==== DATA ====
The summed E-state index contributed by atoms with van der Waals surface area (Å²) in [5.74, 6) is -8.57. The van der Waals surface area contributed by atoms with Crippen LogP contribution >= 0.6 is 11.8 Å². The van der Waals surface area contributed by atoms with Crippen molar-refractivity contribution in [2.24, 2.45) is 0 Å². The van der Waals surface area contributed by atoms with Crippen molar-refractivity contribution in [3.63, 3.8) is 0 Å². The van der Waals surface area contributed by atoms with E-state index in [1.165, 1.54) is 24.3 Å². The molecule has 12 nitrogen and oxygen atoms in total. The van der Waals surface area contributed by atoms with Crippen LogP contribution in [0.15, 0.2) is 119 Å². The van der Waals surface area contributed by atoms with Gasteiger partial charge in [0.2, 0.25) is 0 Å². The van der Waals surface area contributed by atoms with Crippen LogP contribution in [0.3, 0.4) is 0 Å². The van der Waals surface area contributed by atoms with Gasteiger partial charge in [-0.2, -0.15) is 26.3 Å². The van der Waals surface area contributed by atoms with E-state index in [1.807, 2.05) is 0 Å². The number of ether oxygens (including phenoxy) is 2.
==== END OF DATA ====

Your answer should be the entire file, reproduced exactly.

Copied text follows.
The summed E-state index contributed by atoms with van der Waals surface area (Å²) in [5.74, 6) is -8.57. The van der Waals surface area contributed by atoms with Crippen LogP contribution >= 0.6 is 11.8 Å². The van der Waals surface area contributed by atoms with Crippen molar-refractivity contribution in [2.24, 2.45) is 0 Å². The van der Waals surface area contributed by atoms with Crippen molar-refractivity contribution in [3.63, 3.8) is 0 Å². The van der Waals surface area contributed by atoms with E-state index in [1.165, 1.54) is 24.3 Å². The molecule has 12 nitrogen and oxygen atoms in total. The van der Waals surface area contributed by atoms with Crippen LogP contribution in [0.15, 0.2) is 119 Å². The van der Waals surface area contributed by atoms with Gasteiger partial charge in [0.2, 0.25) is 0 Å². The van der Waals surface area contributed by atoms with Crippen LogP contribution in [0.3, 0.4) is 0 Å². The van der Waals surface area contributed by atoms with Gasteiger partial charge in [-0.2, -0.15) is 26.3 Å². The van der Waals surface area contributed by atoms with E-state index in [1.807, 2.05) is 0 Å². The number of ether oxygens (including phenoxy) is 2.